If you’ve ever heard anything about Bollywood films, then you’ve probably heard about how they’re these insane, super-long, genre-spanning, and frequently tone-shifting epics that totally break all the conventional rules of screenwriting. The existence and success of this style of filmmaking kind of inherently calls into question how important those so-called rules really are, and to what extent many of those rules are merely cultural preferences.
Whereas Bollywood is often looked at as a sort of alien world that our Western sensibilities simply aren’t prepared for, anime for some reason is much more often criticized along traditional cultural lines, with critics commenting on the tone and pacing of these series in the same way that they would any regular Hollywood film. Somehow, in spite of anime with crazy tone-shifts and rule-breaking narratives achieving a fair deal of success, they are often talked of as though this is in spite of those elements, which are fundamentally problematic–even though the proliferation of successful media all around the world which has a different sense of pace and tone would suggest that maybe the desire for tonal and structural consistency is more of a preference than a rule.
To make my personal stance perfectly clear, I actually think that the frequent use of tone-shifts in anime is one of the medium’s greatest strengths across many of its genres, and that this is one of the things I’d like to see carried over into mainstream Hollywood film. Hell, my favorite film of all time, the 2008 Speed Racer movie, pulls much of its greatness from embracing the pacing and tonal style of anime. But I’m getting ahead of myself–let’s take a look at some examples of shows that do what I’m talking about.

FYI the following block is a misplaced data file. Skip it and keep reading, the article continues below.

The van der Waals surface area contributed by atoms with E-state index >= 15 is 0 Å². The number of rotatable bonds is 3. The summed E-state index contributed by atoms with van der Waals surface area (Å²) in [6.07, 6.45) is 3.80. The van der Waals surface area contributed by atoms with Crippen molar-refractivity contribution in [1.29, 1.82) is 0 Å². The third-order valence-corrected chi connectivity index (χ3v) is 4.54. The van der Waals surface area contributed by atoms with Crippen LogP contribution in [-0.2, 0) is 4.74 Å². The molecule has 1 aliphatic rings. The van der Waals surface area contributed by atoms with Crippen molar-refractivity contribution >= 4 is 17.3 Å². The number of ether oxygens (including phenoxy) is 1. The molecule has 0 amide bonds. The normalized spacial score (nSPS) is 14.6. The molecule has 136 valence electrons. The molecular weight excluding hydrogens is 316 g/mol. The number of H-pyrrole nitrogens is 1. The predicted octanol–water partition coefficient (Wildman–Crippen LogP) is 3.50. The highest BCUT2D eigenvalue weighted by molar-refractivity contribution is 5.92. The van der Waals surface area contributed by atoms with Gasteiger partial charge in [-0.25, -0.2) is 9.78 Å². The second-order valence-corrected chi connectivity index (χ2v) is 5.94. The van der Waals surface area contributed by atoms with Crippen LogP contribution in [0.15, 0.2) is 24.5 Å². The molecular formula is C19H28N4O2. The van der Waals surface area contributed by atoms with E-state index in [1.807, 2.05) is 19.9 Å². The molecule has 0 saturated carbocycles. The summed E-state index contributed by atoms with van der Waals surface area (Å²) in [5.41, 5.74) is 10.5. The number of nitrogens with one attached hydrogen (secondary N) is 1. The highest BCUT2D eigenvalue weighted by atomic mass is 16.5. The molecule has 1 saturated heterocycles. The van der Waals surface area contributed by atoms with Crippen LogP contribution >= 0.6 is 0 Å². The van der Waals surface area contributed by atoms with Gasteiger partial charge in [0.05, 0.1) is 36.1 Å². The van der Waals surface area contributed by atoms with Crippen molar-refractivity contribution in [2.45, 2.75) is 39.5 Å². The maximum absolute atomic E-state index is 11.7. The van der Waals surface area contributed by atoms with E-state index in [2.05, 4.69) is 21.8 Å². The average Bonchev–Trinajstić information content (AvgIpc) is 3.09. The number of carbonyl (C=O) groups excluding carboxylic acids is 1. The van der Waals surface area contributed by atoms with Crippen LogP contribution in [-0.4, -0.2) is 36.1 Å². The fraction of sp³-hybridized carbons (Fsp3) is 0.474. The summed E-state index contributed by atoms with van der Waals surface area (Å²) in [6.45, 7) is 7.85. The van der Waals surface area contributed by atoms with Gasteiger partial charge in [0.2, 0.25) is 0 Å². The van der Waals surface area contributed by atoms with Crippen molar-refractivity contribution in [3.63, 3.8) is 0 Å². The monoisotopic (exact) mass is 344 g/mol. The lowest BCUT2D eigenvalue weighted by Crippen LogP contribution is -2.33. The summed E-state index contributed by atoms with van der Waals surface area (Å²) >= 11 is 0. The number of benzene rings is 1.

Some of my favorite anime series which are known for violently changing tone at the drop of a dime are Angel Beats, Kyouran Kazoku Nikki, and Futakoi Alternative. Each of these shows is willing to switch from totally absurd, over-the-top comedic hijinks to overwrought emotional drama on an episode-by-episode, or even scene-by-scene basis–and at times it can be jarring or even confusing to watch; but what makes these shows work is that they fully deliver on the tone of every scene, making each of those scenes functional. The juxtaposition of emotional drama and goofy comedy may be weird and even somewhat draining, but it’s also, like, exactly what life is.
In real life, tragedy doesn’t wait around until the climax of a careful tension build to strike–it usually blindsides you out of nowhere. And on that same note, the fact that you’re in a bad mood and wrapped up in your thoughts isn’t going to stop something funny from happening around you, or from you accidentally enjoying something. Sometimes your thoughts can shift from positive to negative, or a bad day can become a good one, etc. If anything, it feels weirder to me when a story just assumes one tone all the way through, as if anyone’s life is ever just mired in moody bleakness, or a nonstop chain of hilarious hijinks. In the same way that a person will most likely have different reactions to different scenarios and find themselves in different emotional moods, I think that a character becomes much more well-rounded and relatable when we get to see them in a variety of situations and how they’ll react to sudden changes in the atmosphere around them.